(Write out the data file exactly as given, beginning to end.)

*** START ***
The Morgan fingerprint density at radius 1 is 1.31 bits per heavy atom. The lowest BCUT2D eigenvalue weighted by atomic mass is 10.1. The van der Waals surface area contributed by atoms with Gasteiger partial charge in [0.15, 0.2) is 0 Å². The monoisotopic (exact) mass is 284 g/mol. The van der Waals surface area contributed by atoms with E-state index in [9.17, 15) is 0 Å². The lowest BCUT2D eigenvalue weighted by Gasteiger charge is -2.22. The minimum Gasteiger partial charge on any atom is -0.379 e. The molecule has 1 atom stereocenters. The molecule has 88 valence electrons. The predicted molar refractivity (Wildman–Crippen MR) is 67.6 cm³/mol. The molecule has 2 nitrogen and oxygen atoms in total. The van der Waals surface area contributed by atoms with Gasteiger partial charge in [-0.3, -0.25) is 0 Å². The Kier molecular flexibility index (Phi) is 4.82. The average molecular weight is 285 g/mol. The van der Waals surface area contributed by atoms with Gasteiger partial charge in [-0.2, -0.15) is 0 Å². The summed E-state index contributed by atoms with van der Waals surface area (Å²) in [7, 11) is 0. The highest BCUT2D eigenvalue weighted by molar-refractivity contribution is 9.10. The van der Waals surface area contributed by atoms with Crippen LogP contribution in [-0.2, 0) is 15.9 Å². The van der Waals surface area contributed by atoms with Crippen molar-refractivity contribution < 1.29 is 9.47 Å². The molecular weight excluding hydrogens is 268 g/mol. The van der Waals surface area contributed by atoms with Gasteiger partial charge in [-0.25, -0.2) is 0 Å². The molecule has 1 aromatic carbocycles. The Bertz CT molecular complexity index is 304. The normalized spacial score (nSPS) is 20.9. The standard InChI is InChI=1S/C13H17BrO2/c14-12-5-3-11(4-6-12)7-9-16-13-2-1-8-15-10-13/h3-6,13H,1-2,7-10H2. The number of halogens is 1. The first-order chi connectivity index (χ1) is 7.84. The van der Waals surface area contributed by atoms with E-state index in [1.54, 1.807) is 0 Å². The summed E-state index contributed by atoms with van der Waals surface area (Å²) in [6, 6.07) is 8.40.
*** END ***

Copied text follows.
The Morgan fingerprint density at radius 1 is 1.31 bits per heavy atom. The lowest BCUT2D eigenvalue weighted by atomic mass is 10.1. The van der Waals surface area contributed by atoms with Gasteiger partial charge in [0.15, 0.2) is 0 Å². The monoisotopic (exact) mass is 284 g/mol. The van der Waals surface area contributed by atoms with E-state index in [9.17, 15) is 0 Å². The lowest BCUT2D eigenvalue weighted by Gasteiger charge is -2.22. The minimum Gasteiger partial charge on any atom is -0.379 e. The molecule has 1 atom stereocenters. The molecule has 88 valence electrons. The predicted molar refractivity (Wildman–Crippen MR) is 67.6 cm³/mol. The molecule has 2 nitrogen and oxygen atoms in total. The van der Waals surface area contributed by atoms with Gasteiger partial charge in [-0.3, -0.25) is 0 Å². The Kier molecular flexibility index (Phi) is 4.82. The average molecular weight is 285 g/mol. The van der Waals surface area contributed by atoms with Gasteiger partial charge in [-0.2, -0.15) is 0 Å². The summed E-state index contributed by atoms with van der Waals surface area (Å²) in [7, 11) is 0. The highest BCUT2D eigenvalue weighted by molar-refractivity contribution is 9.10. The van der Waals surface area contributed by atoms with Crippen LogP contribution in [-0.2, 0) is 15.9 Å². The van der Waals surface area contributed by atoms with Crippen molar-refractivity contribution < 1.29 is 9.47 Å². The molecular weight excluding hydrogens is 268 g/mol. The van der Waals surface area contributed by atoms with Gasteiger partial charge in [-0.25, -0.2) is 0 Å². The molecule has 1 aromatic carbocycles. The Bertz CT molecular complexity index is 304. The normalized spacial score (nSPS) is 20.9. The standard InChI is InChI=1S/C13H17BrO2/c14-12-5-3-11(4-6-12)7-9-16-13-2-1-8-15-10-13/h3-6,13H,1-2,7-10H2. The number of halogens is 1. The first-order chi connectivity index (χ1) is 7.84. The van der Waals surface area contributed by atoms with E-state index in [1.54, 1.807) is 0 Å². The summed E-state index contributed by atoms with van der Waals surface area (Å²) in [6, 6.07) is 8.40.